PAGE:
Beyond directivity index and room response

HRTF analysis of different radiation patterns, focusing on the contribution of side reflections to the diffuse-field response.

  • How does vertical and horizontal lobing affect the response at the eardrum?
  • How do reflections from the side walls contribute to the room response at the eardrum? - The relevance of horizontal dispersion.

June 5, 2024

The head related transfer function (HRTF) describes how a signal is filtered by diffraction, scattering and reflection of the head, pinna, and torso before it reaches the eardrum (Head-related transfer function in Wikipedia). Existing measurements focus on free-field and diffuse-field responses, but none of the studies address how radiation in the vertical and horizontal planes affect the eardrum response.

From 5 kHz the ear becomes very sensitive to the quality (directional properties) of the sound field. A small variation in the lateral-to-frontal energy can cause a significant change in the eardrum response even if the response measured with traditional omni-mic remains the same.

This means that above 5 kHz directivity index (DI) and frequency response ("room response") doesn't tell the whole story:

As we will see, our hearing system has an interesting feature: between 5 kHz and 10 kHz the diffuse field response at the eardrum is mainly determined by reflection from the side walls, and the contribution of the other walls is secondary.

Furthermore, if we take the diffuse-field HRTF response as a reference, then a few decibel loss in the room response caused by increasing DI may generate larger loss in the response at the eardrum (for a frontal wave, at the frequency of the pinna notch).

Two tweeters with different vertical but identical horizontal radiation pattern. DI and room responses are also different. How do they sound? Are the eardrum responses the same?

Average HRTF from axis measurements

The average response is calculated from 6 HRTF responses [1], corresponding to the six main direction. Since top and bottom responses are missing from the original measurements, they are mixed from existing measurements:

Note: since HRTF is omnidirectional at 100 Hz, the level at 100 Hz on the non-normalized HRTF frequency graphs is the normalized room level (measured with an omni-mic), which also corresponds to the room gain.

Average, horizontal plane and vertical plane responses

Sound radiation in horizontal and vertical planes, eardrum responses:

Wide horizontal dispersion, high lateral energy & reflections from the side walls is crucial to achieve diffuse field response between 5 kHz and 10 kHz.

A different calculation. In this case HRTFe00a180 is left out from the calculation and the level of lateral and vertical axis responses are reduced by 3 dB. Contribution of the lateral axis response to the overall response is significant:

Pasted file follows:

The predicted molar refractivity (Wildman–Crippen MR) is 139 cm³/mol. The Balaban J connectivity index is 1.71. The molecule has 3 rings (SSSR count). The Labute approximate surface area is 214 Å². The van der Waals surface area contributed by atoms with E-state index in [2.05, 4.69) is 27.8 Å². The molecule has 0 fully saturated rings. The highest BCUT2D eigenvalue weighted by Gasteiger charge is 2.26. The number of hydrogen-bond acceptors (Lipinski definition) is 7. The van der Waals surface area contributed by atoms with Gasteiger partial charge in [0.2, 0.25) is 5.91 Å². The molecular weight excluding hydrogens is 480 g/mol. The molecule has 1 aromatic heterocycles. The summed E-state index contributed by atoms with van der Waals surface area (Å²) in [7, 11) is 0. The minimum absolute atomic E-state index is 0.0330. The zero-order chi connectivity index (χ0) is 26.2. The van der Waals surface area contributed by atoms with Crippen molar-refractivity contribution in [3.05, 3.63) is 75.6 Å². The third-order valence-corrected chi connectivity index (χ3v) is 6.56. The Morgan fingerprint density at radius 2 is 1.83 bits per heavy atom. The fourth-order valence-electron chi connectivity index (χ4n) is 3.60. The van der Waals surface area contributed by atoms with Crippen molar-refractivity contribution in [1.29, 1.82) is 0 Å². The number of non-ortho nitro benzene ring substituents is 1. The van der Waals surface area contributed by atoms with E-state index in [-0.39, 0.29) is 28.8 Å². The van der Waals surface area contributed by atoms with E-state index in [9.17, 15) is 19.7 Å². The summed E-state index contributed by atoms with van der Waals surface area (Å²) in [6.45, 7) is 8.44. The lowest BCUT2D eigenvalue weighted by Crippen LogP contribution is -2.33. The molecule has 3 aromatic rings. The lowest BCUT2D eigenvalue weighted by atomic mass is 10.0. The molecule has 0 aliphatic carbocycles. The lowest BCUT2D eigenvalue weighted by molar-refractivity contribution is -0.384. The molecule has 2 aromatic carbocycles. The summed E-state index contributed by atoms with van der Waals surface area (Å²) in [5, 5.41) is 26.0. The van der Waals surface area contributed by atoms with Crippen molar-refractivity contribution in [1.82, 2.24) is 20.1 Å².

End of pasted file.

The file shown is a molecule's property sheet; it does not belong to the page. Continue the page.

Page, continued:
Modelling vertical beaming is a bit more complex than switching off the radiation in a certain axis. Increasing directivity in the vertical plane results in not only the reduction of reflections from the floor and ceiling, but also a certain amount of reduction of reflections from the side walls and even from the wall behind the listener.

Elliptical radiation vs. axisymmetric radiation (with same DI)

Elliptical radiation: wide horizontal, narrow vertical. Elliptical radiation is just an approximation. The radiation patterns are modeled with the following attenuation values:



Simulated elliptical radiation provides a few dB more in the ear between 5kHz and 9kHz.

Practical application?

We can see that increasing the cone area of a tweeter in the vertical direction to some extent doesn't affect the room response at the eardrum. Only the traditional room response is lowered.

Maybe it would be worth reconsidering cone tweeters. Cone tweeters with oval shaped cones could provide high output and good dispersion at low cost. Such a cone tweeter could beat many 'high-end' tweeters (dome, ribbon) in many aspects.

Beyond a limit, vertical beaming becomes too significant and the radiation angle becomes too small. Assuming pistonic motion in the audio band, if the height of the cone doesn't exceed ~60mm, the on-axis and +-10 deg vertical responses will be the same up to 10 kHz. With cone break-up modes the height can be increased above 60mm.

Csaba Horváth


[1] "Measuring HRTFs of Brüel & Kjær Type 4128-C, G.R.A.S. KEMAR Type 45BM, and Head Acoustics HMS II.3 Head and Torso Simulators", Snaidero, Thomas; Jacobsen, Finn; Buchholz, Jörg, 2011

[2] "HRTF measurements of a KEMAR dummy-head microphone. Technical Report #280", B. Gardner and M. Keith., MIT Media Lab Perceptual Computing, 1994.

[3] HRTF measurements with blocked ear canal at